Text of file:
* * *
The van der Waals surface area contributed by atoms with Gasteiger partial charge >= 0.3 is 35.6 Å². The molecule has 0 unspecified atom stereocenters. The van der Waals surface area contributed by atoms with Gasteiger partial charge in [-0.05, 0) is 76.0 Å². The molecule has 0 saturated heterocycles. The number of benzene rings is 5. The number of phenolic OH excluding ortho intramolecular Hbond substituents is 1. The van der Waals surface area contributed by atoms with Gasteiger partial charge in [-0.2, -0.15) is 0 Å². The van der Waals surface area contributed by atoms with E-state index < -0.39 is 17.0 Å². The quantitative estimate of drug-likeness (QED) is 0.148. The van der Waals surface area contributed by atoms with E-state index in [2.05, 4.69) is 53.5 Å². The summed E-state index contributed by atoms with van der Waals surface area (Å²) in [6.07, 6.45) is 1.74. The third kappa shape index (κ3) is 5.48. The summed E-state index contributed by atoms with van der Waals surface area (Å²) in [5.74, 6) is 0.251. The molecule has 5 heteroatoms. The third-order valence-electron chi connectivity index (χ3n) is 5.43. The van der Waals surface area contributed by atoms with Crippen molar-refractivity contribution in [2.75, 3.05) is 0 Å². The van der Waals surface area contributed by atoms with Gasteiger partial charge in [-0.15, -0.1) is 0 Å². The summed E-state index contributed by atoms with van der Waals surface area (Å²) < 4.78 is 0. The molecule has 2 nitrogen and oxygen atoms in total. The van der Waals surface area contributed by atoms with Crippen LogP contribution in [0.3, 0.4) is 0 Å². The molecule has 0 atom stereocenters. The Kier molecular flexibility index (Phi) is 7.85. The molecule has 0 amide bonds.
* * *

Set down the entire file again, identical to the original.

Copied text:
The van der Waals surface area contributed by atoms with Gasteiger partial charge >= 0.3 is 35.6 Å². The molecule has 0 unspecified atom stereocenters. The van der Waals surface area contributed by atoms with Gasteiger partial charge in [-0.05, 0) is 76.0 Å². The molecule has 0 saturated heterocycles. The number of benzene rings is 5. The number of phenolic OH excluding ortho intramolecular Hbond substituents is 1. The van der Waals surface area contributed by atoms with Gasteiger partial charge in [-0.2, -0.15) is 0 Å². The van der Waals surface area contributed by atoms with E-state index < -0.39 is 17.0 Å². The quantitative estimate of drug-likeness (QED) is 0.148. The van der Waals surface area contributed by atoms with E-state index in [2.05, 4.69) is 53.5 Å². The summed E-state index contributed by atoms with van der Waals surface area (Å²) in [6.07, 6.45) is 1.74. The third kappa shape index (κ3) is 5.48. The summed E-state index contributed by atoms with van der Waals surface area (Å²) in [5.74, 6) is 0.251. The molecule has 5 heteroatoms. The third-order valence-electron chi connectivity index (χ3n) is 5.43. The van der Waals surface area contributed by atoms with Crippen molar-refractivity contribution in [2.75, 3.05) is 0 Å². The van der Waals surface area contributed by atoms with Gasteiger partial charge in [-0.15, -0.1) is 0 Å². The summed E-state index contributed by atoms with van der Waals surface area (Å²) < 4.78 is 0. The molecule has 2 nitrogen and oxygen atoms in total. The van der Waals surface area contributed by atoms with Crippen LogP contribution in [0.3, 0.4) is 0 Å². The molecule has 0 atom stereocenters. The Kier molecular flexibility index (Phi) is 7.85. The molecule has 0 amide bonds.